In conclusion, genotyping of C.trachomatis from pediatric UGT specimens and correlating it with the circulating genotypes in the adult sexual networks seems to be a better approach to determine whether the organism has been acquired through sexual contact or not. Continuous surveillance of C.trachomatis genotypes in adults and pediatric specimens can unravel the complex transmission dynamics of this organism.
1. Giffard PM, Singh G, Garland SM. What does Chlamydia trachomatis detection in a urogenital specimen from a young child mean? Sex Transm Infect. 2016 Apr 15. [Epub ahead of print]
2. Workowski KA, Bolan GA. Sexually transmitted diseases treatment guidelines, 2015. MMWR Recomm Rep 2015;64:1-137.
3. Giffard PM, Brenner NC, Tabrizi SN, et al. Chlamydia trachomatis genotypes in a cross-sectional study of urogenital samples from remote Northern and Central Australia. BMJ Open. 2016 Jan 6;6(1):e009624.
4. WHO Status of endemicity for blinding trachoma data by country, 2012. Available from: http://www.who.int/gho/neglected_diseases/trachoma/en/. WHO, 2012
5. Psarrakos P, Papadogeorgakis E, Sachse K, et al. Chlamydia trachomatis ompA genotypes in male patients with urethritis in Greece: conservation of the serovar distribution and evidence for mixed infections with Chlamydophila abortus. Mol Cell Probes 2011;25:168-73.
6. Takahashi S, Yamazaki T, Satoh K, et al. Longitudinal epidemiology of Chlamydia trachomatis serovars in female patients in Japan. Jpn J Infect Dis 2007;60:374-6.
Conflict of Interest:
Re:Alternative forms of penile foreskin cutting and HIV infection in Papua New Guinea
We thank the author for her interest in our paper and are happy that she was able to exactly reproduce our findings.
As explicitly stated - ours was an ecological study, and thus used aggregate data only. Here we comment on the author's additional statistical analysis and interpretations:
First, the author of the reply apparently did not test "individual results" which we assume means the single, different types of foreskin cutting. The statistical analysis stated in this context do not test the "single types of foreskin cuttings" vs no cutting, but rather refer to "circumcision" vs "dorsal/longitudinal cut or no cut at all" and "dorsal/longitudinal cut" vs "circumcision or not cut at all". These tests do not confer any additional information: in contrast, if assume that "any cut" is associated with HIV prevalence (as our results clearly suggest), then it should logically not come as a surprise that "one specific type of cut" vs "another type of cut plus no cut at all' is not significant. This approach is muddling up the baseline of "no cut" with "another type of cut" and thus will water down any association of penile cutting with HIV.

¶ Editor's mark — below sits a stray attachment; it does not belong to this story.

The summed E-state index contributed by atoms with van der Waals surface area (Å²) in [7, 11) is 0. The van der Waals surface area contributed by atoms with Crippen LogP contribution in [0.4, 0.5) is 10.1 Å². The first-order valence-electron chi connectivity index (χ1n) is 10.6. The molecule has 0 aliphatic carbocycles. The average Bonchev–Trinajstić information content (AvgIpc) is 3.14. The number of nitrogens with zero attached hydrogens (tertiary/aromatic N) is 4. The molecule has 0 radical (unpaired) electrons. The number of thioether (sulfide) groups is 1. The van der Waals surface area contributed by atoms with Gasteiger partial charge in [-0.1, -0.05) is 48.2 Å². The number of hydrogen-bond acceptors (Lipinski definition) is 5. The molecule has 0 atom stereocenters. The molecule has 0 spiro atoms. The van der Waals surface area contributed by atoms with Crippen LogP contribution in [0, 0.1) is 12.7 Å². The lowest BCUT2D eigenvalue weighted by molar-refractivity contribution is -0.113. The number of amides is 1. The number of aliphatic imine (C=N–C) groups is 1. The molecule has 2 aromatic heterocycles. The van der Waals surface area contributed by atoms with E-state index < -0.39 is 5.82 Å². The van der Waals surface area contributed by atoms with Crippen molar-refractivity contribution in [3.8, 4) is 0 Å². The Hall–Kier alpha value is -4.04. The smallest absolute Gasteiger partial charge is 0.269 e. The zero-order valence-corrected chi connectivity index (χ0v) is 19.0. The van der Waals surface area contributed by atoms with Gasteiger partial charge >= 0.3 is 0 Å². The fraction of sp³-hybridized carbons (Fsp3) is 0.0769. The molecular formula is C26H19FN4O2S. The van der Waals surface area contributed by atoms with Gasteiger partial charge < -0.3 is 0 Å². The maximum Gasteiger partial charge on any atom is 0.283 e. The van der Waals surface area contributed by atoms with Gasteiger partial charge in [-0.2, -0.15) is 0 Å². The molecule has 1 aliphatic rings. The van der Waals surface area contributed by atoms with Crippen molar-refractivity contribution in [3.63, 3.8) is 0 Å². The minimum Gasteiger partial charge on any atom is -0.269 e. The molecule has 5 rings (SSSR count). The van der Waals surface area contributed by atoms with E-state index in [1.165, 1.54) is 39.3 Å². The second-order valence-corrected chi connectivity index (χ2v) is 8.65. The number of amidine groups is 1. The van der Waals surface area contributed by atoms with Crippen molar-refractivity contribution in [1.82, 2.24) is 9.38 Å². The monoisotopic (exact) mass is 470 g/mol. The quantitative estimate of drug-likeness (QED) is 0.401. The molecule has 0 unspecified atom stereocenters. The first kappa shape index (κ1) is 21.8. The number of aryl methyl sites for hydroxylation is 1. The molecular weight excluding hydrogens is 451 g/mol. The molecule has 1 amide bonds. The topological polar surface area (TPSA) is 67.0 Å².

Second, we point out that the regression coefficient per se cannot be used to judge the strength of an association (only its direction / slope of the resulting regression line). It is consequently a misconception when the author of the reply states - based on regression coefficients - that the association between condom use and HIV prevalence is stronger than that between any cuts and HIV. In fact, the reverse can be seen to be true when correct correlation coefficients (or their squares, the coefficients of determination) are used.
Finally, more sophisticated multivariate analyses cannot - and should not - be applied to this type of ecological data to clarify things further. In contrast to making "bold" and "declarative" statements, every effort was made to restrict the interpretation of the results to "association" as opposed to a causal effect. Please see the paragraph where we explicitly highlight caution with respect to the interpretation of results in this study (at the end of the discussion). Our paper also explicitly stated that the study is of "hypothesis generating" character rather than of any "confirmative" nature.
Conflict of Interest:
Examining the authors' selected risk factors and the implications on a particular group of individuals
In the article, the authors' mention this study as being the first to be carried out on young sexually active women in post-secondary schools in the UK. They identified pelvic inflammatory disease (PID) in 1.6% of the individuals recruited for this study which was low because many individuals were lost during follow-up. However, they mentioned in the conclusions that medical reports were obtained from clinics for those lost during follow-up, but made no mention of obtaining individual consents before accessing their medical information from clinics and doctors. I identified two sources of error in this study: First, sample collection in the study was performed by participants and not trained personnel which will definitely lead to differential bias because the clinical samples cannot clearly differentiate cases from non-cases. Secondly, potential confounders were not adjusted which could be a source of bias. A significant issue in this study was the risk factors proposed for contracting sexually transmissible disease, hence PIDs among the participants recruited. Black ethnicity was identified as a risk factor for this study with no explanation as to why they considered only black ethnicity (and not ethnicity in general). No information on the diversity of the population was mentioned which makes their results bias towards a certain group of individuals. The authors failed to explain why ethnicity is placed as a risk factor for contracting PIDs in the first place.
Their conclusions for this study could set a damaging public image for individuals in the specified ethnic group. Questions like, what makes this ethnic group more susceptible to contracting PID's and why poor sexual health is associated to blacks in the UK should be thoroughly explained before conclusions are drawn. To belong to a particular ethnic group would never place you at risk for developing a particular infection except for the case of gene involvement in the disease or particular practices unique to the group which may/or may not predispose you to developing the disease in question. PIDs are complications of sexually transmitted diseases which depend on individuals' choices about their lifestyle and this has nothing to do with your ethnic background, race, sex or religion. More research on cultural aspects and behaviors in such groups need to be carried out in order for such conclusions to be made for any ethnic group studied. Reading this article makes you wonder if the study was focused only on identifying black women with PIDs in schools or whether it focused on identifying the prevalence among a diverse group of young women in the population. It would be best if the authors present data on the diversity of ethnic groups participating in this study and then make relative comparisons between the groups in terms of loss to follow-up and prevalence of PIDs.